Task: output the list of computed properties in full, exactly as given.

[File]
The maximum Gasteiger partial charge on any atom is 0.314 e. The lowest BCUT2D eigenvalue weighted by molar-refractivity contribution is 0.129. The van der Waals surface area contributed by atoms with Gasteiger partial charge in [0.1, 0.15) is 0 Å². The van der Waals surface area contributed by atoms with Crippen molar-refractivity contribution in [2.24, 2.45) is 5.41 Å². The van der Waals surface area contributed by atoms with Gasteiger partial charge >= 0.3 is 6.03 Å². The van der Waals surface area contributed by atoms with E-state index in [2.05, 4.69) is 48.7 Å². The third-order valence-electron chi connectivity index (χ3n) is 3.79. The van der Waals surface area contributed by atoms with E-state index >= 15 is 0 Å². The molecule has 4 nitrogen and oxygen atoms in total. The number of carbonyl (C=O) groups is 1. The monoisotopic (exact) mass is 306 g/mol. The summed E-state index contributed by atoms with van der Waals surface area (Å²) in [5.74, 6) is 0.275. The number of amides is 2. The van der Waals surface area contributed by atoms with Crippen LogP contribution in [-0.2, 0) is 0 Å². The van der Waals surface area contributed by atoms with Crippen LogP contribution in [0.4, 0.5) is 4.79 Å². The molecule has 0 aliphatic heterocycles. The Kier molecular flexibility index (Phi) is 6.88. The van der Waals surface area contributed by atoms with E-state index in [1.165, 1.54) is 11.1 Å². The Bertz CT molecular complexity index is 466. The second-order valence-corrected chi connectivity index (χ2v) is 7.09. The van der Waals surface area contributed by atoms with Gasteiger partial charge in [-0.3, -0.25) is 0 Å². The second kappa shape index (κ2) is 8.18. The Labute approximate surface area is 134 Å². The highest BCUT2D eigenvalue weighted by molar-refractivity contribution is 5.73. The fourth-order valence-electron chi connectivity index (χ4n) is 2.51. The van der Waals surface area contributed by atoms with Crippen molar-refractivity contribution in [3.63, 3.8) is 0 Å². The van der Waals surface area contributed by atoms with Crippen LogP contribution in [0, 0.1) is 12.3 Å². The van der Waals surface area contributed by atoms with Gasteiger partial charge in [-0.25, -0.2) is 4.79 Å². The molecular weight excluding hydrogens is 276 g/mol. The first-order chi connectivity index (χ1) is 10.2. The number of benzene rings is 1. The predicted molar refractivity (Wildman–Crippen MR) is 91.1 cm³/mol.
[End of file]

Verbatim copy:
The maximum Gasteiger partial charge on any atom is 0.314 e. The lowest BCUT2D eigenvalue weighted by molar-refractivity contribution is 0.129. The van der Waals surface area contributed by atoms with Gasteiger partial charge in [0.1, 0.15) is 0 Å². The van der Waals surface area contributed by atoms with Crippen molar-refractivity contribution in [2.24, 2.45) is 5.41 Å². The van der Waals surface area contributed by atoms with Gasteiger partial charge >= 0.3 is 6.03 Å². The van der Waals surface area contributed by atoms with E-state index in [2.05, 4.69) is 48.7 Å². The third-order valence-electron chi connectivity index (χ3n) is 3.79. The van der Waals surface area contributed by atoms with E-state index >= 15 is 0 Å². The molecule has 4 nitrogen and oxygen atoms in total. The number of carbonyl (C=O) groups is 1. The monoisotopic (exact) mass is 306 g/mol. The summed E-state index contributed by atoms with van der Waals surface area (Å²) in [5.74, 6) is 0.275. The number of amides is 2. The van der Waals surface area contributed by atoms with Crippen LogP contribution in [-0.2, 0) is 0 Å². The van der Waals surface area contributed by atoms with Crippen LogP contribution in [0.4, 0.5) is 4.79 Å². The molecule has 0 aliphatic heterocycles. The Kier molecular flexibility index (Phi) is 6.88. The van der Waals surface area contributed by atoms with E-state index in [1.165, 1.54) is 11.1 Å². The Bertz CT molecular complexity index is 466. The second-order valence-corrected chi connectivity index (χ2v) is 7.09. The van der Waals surface area contributed by atoms with Gasteiger partial charge in [-0.3, -0.25) is 0 Å². The second kappa shape index (κ2) is 8.18. The Labute approximate surface area is 134 Å². The highest BCUT2D eigenvalue weighted by molar-refractivity contribution is 5.73. The fourth-order valence-electron chi connectivity index (χ4n) is 2.51. The van der Waals surface area contributed by atoms with Crippen molar-refractivity contribution in [3.63, 3.8) is 0 Å². The van der Waals surface area contributed by atoms with Crippen LogP contribution in [0, 0.1) is 12.3 Å². The van der Waals surface area contributed by atoms with Gasteiger partial charge in [-0.25, -0.2) is 4.79 Å². The molecular weight excluding hydrogens is 276 g/mol. The first-order chi connectivity index (χ1) is 10.2. The number of benzene rings is 1. The predicted molar refractivity (Wildman–Crippen MR) is 91.1 cm³/mol.